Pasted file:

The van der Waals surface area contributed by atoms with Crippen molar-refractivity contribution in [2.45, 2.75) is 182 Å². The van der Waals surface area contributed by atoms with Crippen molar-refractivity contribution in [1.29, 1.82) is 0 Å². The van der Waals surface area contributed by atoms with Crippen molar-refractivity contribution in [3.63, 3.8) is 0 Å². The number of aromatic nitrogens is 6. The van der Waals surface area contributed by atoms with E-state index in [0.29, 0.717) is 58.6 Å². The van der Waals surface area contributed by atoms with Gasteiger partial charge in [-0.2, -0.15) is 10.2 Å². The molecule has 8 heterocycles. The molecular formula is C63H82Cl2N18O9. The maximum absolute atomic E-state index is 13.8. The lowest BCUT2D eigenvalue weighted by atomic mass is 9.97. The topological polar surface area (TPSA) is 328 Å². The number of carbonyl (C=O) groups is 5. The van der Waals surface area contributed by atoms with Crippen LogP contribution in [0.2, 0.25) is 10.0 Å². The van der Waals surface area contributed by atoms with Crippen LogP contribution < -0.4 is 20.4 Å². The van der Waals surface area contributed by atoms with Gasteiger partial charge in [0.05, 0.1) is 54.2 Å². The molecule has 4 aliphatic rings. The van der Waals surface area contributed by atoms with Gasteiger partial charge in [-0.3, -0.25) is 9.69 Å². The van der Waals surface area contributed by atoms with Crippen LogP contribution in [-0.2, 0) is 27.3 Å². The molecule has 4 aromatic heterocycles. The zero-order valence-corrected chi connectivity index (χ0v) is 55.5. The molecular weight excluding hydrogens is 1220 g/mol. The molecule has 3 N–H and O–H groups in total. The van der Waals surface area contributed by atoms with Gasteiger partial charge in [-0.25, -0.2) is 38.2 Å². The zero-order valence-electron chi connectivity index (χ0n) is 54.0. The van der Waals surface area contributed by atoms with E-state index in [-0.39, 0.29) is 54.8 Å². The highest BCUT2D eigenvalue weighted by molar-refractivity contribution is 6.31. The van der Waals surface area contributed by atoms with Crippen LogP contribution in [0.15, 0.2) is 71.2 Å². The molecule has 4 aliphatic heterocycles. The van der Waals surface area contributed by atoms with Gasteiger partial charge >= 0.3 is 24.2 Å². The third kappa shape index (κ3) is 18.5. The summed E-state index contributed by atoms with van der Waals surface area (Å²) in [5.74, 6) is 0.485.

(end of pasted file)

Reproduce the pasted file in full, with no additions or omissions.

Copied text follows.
The van der Waals surface area contributed by atoms with Crippen molar-refractivity contribution in [2.45, 2.75) is 182 Å². The van der Waals surface area contributed by atoms with Crippen molar-refractivity contribution in [1.29, 1.82) is 0 Å². The van der Waals surface area contributed by atoms with Crippen molar-refractivity contribution in [3.63, 3.8) is 0 Å². The number of aromatic nitrogens is 6. The van der Waals surface area contributed by atoms with E-state index in [0.29, 0.717) is 58.6 Å². The van der Waals surface area contributed by atoms with Gasteiger partial charge in [-0.2, -0.15) is 10.2 Å². The molecule has 8 heterocycles. The molecular formula is C63H82Cl2N18O9. The maximum absolute atomic E-state index is 13.8. The lowest BCUT2D eigenvalue weighted by atomic mass is 9.97. The topological polar surface area (TPSA) is 328 Å². The number of carbonyl (C=O) groups is 5. The van der Waals surface area contributed by atoms with Crippen LogP contribution in [0.2, 0.25) is 10.0 Å². The van der Waals surface area contributed by atoms with Crippen LogP contribution < -0.4 is 20.4 Å². The van der Waals surface area contributed by atoms with Gasteiger partial charge in [0.05, 0.1) is 54.2 Å². The molecule has 4 aliphatic rings. The van der Waals surface area contributed by atoms with Gasteiger partial charge in [-0.3, -0.25) is 9.69 Å². The van der Waals surface area contributed by atoms with Crippen LogP contribution in [-0.2, 0) is 27.3 Å². The molecule has 4 aromatic heterocycles. The zero-order valence-corrected chi connectivity index (χ0v) is 55.5. The molecular weight excluding hydrogens is 1220 g/mol. The molecule has 3 N–H and O–H groups in total. The van der Waals surface area contributed by atoms with Gasteiger partial charge in [-0.25, -0.2) is 38.2 Å². The zero-order valence-electron chi connectivity index (χ0n) is 54.0. The van der Waals surface area contributed by atoms with E-state index in [-0.39, 0.29) is 54.8 Å². The highest BCUT2D eigenvalue weighted by molar-refractivity contribution is 6.31. The van der Waals surface area contributed by atoms with Crippen LogP contribution in [0.15, 0.2) is 71.2 Å². The molecule has 4 aliphatic heterocycles. The van der Waals surface area contributed by atoms with Gasteiger partial charge >= 0.3 is 24.2 Å². The third kappa shape index (κ3) is 18.5. The summed E-state index contributed by atoms with van der Waals surface area (Å²) in [5.74, 6) is 0.485.